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Southeast Asia's digital economy hot spots move outside megacities

Regional market projected to triple to $300bn in 2025

E-payment and other fintech platforms are bringing loans, insurance and other financial products to Southeast Asia's rural residents.(Photo by Kosaku Mimura)

SINGAPORE -- The center of gravity in Southeast Asia's digital economy is shifting away from big metropolises as small cities and rural areas have begun to attract the attention of startups seeking rich opportunities for further growth.

According to a new report released Thursday by Google, Singapore's Temasek Holdings and U.S. consultancy Bain & Company, the region's internet economy -- the aggregate market size for five digital sectors such as e-commerce and ride-hailing -- is expected to reach $100 billion this year and $300 billion in 2025.

The 2019 figure translates to 3.7% of gross domestic product, and the 2025 total to 8.5%. The market remains relatively small, but "Southeast Asia is closing the gap with developed markets like the U.S., where the Internet economy had made up 6.5% of the GDP in 2016," the report says.

Southeast Asia's digital economy began taking off around 2014 along with smartphone penetration and the amount of funds startups could raise. Most of the growth happened in big cities like Singapore, Jakarta and Bangkok, where infrastructure -- from logistics facilities to transportation networks to internet connections -- was in place and where inhabitants earned more than rural residents.

One of the report's key findings, however, is that the internet economy is expanding beyond these bustling burgs to smaller communities, where consumer services are quickly becoming part and parcel of the digital realm.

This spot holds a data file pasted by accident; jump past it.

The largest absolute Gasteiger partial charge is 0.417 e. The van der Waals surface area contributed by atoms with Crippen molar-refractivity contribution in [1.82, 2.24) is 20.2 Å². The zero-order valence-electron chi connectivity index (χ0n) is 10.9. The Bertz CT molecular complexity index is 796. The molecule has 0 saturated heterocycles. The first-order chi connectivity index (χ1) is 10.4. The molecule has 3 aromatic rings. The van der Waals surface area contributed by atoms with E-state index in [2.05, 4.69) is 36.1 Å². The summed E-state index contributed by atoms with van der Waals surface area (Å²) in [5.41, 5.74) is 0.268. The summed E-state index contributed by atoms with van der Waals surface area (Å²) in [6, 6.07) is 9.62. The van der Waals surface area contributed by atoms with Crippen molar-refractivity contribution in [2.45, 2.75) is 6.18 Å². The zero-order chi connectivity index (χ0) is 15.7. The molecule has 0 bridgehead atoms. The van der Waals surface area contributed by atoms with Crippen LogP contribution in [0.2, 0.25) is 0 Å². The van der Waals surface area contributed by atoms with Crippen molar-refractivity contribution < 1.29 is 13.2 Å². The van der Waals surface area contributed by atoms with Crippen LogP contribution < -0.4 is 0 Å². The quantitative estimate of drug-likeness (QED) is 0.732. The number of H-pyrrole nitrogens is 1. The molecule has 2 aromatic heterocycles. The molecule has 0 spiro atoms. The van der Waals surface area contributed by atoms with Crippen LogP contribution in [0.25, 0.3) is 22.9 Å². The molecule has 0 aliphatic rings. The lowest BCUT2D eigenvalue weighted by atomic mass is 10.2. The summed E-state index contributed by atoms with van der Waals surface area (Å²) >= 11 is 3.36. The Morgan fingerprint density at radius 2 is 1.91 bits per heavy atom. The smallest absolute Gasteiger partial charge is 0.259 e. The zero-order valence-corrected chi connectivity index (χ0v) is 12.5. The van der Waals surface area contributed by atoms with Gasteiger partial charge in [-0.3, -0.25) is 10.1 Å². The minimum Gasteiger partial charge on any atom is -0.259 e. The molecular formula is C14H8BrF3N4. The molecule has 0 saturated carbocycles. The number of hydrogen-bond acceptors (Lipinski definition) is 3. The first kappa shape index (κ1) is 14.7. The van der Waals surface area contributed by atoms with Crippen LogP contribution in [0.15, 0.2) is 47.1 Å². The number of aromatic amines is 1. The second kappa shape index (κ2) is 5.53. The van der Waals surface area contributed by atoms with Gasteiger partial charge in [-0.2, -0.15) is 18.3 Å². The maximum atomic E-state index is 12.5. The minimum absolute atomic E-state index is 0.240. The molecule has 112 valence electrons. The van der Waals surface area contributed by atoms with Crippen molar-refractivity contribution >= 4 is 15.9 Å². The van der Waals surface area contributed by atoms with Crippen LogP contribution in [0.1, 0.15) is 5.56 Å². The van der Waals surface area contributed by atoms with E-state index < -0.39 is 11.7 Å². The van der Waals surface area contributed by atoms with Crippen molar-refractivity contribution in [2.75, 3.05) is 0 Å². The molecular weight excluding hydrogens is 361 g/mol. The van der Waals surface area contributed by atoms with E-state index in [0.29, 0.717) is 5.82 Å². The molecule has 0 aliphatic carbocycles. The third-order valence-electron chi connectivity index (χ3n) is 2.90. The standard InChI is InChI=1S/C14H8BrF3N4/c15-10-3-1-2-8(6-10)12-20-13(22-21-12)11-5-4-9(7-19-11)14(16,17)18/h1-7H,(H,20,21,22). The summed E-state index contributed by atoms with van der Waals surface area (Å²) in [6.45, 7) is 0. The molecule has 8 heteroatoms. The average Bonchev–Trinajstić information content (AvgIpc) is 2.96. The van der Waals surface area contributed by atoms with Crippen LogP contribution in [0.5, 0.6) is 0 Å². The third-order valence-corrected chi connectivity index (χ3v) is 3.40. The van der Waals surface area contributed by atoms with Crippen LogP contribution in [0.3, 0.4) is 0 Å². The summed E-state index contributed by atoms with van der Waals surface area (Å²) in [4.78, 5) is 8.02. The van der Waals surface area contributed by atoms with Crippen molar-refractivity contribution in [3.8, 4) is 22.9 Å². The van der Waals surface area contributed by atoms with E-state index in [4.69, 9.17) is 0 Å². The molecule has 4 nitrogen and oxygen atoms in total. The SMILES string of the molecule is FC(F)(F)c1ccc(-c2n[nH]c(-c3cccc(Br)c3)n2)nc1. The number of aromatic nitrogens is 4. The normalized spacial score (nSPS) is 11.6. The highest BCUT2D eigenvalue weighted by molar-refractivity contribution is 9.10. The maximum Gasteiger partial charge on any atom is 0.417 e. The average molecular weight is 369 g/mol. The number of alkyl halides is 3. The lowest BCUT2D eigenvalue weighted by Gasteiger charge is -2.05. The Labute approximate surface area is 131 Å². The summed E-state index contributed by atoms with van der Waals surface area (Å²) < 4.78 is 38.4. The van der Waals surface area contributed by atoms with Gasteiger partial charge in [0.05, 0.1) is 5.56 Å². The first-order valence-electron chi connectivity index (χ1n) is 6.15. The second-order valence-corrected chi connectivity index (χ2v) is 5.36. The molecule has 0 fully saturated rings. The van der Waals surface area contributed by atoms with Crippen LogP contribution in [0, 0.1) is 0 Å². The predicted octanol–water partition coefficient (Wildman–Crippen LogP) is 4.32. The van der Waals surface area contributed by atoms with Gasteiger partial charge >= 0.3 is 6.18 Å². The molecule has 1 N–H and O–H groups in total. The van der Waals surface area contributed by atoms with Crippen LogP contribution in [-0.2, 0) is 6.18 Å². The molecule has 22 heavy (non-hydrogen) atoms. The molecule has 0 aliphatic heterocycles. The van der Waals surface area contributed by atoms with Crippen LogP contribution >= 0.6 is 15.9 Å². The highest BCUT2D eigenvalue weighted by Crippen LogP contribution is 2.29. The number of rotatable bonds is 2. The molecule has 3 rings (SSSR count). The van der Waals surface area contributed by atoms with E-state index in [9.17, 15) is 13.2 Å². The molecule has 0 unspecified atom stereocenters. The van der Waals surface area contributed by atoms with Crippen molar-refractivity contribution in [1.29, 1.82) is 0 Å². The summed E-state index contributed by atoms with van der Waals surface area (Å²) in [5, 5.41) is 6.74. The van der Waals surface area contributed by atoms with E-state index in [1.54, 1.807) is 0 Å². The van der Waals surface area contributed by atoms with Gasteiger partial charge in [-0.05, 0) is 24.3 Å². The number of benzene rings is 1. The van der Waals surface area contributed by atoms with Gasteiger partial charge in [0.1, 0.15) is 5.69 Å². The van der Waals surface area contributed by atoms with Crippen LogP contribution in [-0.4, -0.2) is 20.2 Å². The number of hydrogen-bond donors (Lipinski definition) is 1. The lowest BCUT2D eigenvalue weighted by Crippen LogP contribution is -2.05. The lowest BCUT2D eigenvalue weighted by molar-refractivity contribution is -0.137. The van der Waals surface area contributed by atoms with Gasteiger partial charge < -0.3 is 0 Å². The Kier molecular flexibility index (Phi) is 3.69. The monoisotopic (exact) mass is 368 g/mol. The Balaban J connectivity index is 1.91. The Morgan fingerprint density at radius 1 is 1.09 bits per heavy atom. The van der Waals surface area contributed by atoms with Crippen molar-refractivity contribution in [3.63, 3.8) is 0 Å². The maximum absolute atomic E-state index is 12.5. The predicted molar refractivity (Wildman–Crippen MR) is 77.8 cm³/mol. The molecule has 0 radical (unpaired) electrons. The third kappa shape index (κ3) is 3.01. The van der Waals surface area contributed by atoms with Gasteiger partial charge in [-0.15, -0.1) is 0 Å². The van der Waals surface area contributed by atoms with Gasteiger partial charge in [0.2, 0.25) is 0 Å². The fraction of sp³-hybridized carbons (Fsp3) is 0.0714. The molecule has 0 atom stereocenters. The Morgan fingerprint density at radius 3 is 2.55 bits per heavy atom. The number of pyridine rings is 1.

"As we close the access gap and as companies focus on logistics and infrastructure outside of metros, we see an immense opportunity coming from the non-metro areas," Stephanie Davis, managing director for Google Southeast Asia, said during a news conference on Thursday.

According to the report, areas outside of the region's seven "metros" -- Bangkok, Hanoi, Ho Chi Minh City, Jakarta, Kuala Lumpur, Manila and Singapore -- this year will account for an estimated 48% of their countries' combined gross merchandise value, a yardstick that is often used to measure how well e-commerce businesses are doing.

From 2019 to 2025, the gross merchandise value of these Southeast Asian countries will quadruple but only double in the seven metros. This means the smaller cities and rural areas will account for nearly two-thirds of the region's digital economy in 2025.

"There are clear signs that internet economy players are investing to develop their businesses beyond metros in search of further growth," the report says.

Indonesian unicorn Tokopedia, the country's most-visited e-commerce site, in August announced its intention to "go rural" and signed a memorandum of understanding to develop "digital villages" in partnership with the administration of West Java, according to local reports.

A month later, ride-hailer Grab launched Grab for Good, in which the company plans to offer digital literacy and other programs to local communities. Grab said it aims to build an "inclusive platform" for all Southeast Asians.

Stephanie Davis, managing director for Google Southeast Asia, explains how growth patterns are shifting in Southeast Asia's internet economy on Oct. 3. (Photo by Kentaro Iwamoto)

Other digital players are also stepping out of the big city. In countries like Indonesia and the Philippines, e-payment and other fintech platforms are targeting the vast numbers of underbanked and unbanked citizens, bringing loans, insurance and other financial products to people who typically live in rural areas.

The report says people living in areas outside of big cities will benefit big from rapid digitization. "They will be able to buy products online that are not available in nearby stores at competitive prices," it says. "Or they can book flight tickets and accommodations with just a few clicks when they want to visit their relatives without having to go down to travel agencies located far from their homes."

In the cities, where markets are becoming more competitive, "user engagement" is becoming more important than user acquisition as service operators focus on monetizing their base, the report says.

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